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BROTHERHOOD OF LOCOMOTIVE FIREMEN v. SOUTHERN RY.

November 6, 1963

BROTHERHOOD OF LOCOMOTIVE FIREMEN AND ENGINEMEN, Plaintiff,
v.
SOUTHERN RAILWAY COMPANY et al., Defendants



The opinion of the court was delivered by: WALSH

This matter comes before the court on plaintiff's motion for issuance of an order to show cause and for judgment of contempt against the defendant railroad. The motion was heard on September 12 and 13, 1963, and briefs were submitted subsequent thereto.

The plaintiff asserts that the Railroad had failed to comply with the Order of this Court of May 29, 1963. That Order required the Southern Railway to 'interpret Section 4 of the Diesel Agreement as it was interpreted prior to July of 1959'. The Order further required:

 '* * * that the defendants herein shall maintain the status quo with respect to their operation of locomotives and the use of firemen thereon in the application of Section 4 of the Diesel Agreement, by making available sufficient firemen to comply with said Section 4, and by following the same procedures employed by defendants and maintaining the same working conditions as were maintained by the defendants in the employment and application of said Section 4 during the period 1950 to 1959; * * *.'

 The Order granted the defendants thirty days, or until June 28, 1963, in which to comply; and, further stated that the Order would remain in effect until the National Railroad Adjustment Board made a determination of the issues then before it.

 The Order was entered following a Memorandum Opinion filed on May 14, 1963. See Brotherhood of Locomotive Firemen and Enginemen v. Southern Railway Co., et al., D.C., 217 F.Supp. 58.

 The Brotherhood asserts that the railroad has violated the Court's order in that locomotives have operated without 'the use of firemen thereon', and that the defendants have failed to follow the same procedures and to maintain 'the same working conditions as were maintained by the defendants * * * during the period 1950 to 1959.'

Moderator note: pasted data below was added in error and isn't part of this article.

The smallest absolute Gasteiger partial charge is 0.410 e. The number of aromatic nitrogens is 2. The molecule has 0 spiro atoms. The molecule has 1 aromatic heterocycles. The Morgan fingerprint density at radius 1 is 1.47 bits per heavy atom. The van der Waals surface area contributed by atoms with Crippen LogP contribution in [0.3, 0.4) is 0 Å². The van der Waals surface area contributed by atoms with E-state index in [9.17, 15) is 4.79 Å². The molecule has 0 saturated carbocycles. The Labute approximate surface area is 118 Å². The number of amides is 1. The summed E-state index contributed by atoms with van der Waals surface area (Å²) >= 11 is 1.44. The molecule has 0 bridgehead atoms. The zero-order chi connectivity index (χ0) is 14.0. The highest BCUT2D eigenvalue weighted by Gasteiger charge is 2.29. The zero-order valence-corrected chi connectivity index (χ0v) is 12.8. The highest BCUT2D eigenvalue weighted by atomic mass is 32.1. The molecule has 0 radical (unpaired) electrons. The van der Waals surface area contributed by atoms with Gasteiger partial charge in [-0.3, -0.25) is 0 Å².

Plaintiff alleges that the contempt arises from two separate actions by the defendants: first, the defendants operated 46 locomotives without the services of firemen between June 28 and September 1, 1963; and second, defendants have hired 223 'aged' men as firemen without regard to their ability or qualifications, and instructed these new men that their only duty consisted of occupying the firemen's seat on the locomotive.

 Defendants concede that 46 (in fact, 47) trains did operate without firemen; but that during this period, Southern operated more than 42,000 trains and the 46 represents one-tenth of one per cent, which, counsel asserts, is a good faith effort to comply with the order.

 The Brotherhood alleges that the conduct of the Railroad amounts to civil and criminal contempt. In the leading case of United States v. United Mine Workers of America, 330 U.S. 258, at page 302, 67 S. Ct. 677 at pages 700-701, 91 L. Ed. 884 (1947), the Court stated:

 'Sentences for criminal contempt are punitive in their nature and are imposed for the purpose of vindicating the authority of the court. Gompers v. Buck's Stove & Range Co., supra (221 U.S. 418) at 441 (31 S. Ct. 492, at 498, 55 L. Ed. 797). The interests of orderly government demand that respect and compliance be given to orders issued by courts possessed of jurisdiction of persons and subject matter. One who defies the public authority and willfully refuses his obedience, does so at his peril. In imposing a fine for criminal contempt, the trial judge may properly take into consideration the extent of the willful and deliberate defiance of the court's order, the seriousness of the consequences of the contumacious behavior, the necessity of effectively terminating the defendant's defiance as required by the public interest, and the importance of deterring such acts in the future. Because of the nature of these standards, great reliance must be placed upon the discretion of the trial judge.'

 Continuing 330 U.S. at page 303, 67 S. Ct. at page 701, 91 L. Ed. 884, the Court stated:

 '* * * Judicial sanctions in civil contempt proceedings may, in a proper case, be employed for either or both of two purposes: to coerce the defendant into compliance with the court's order, and to ...


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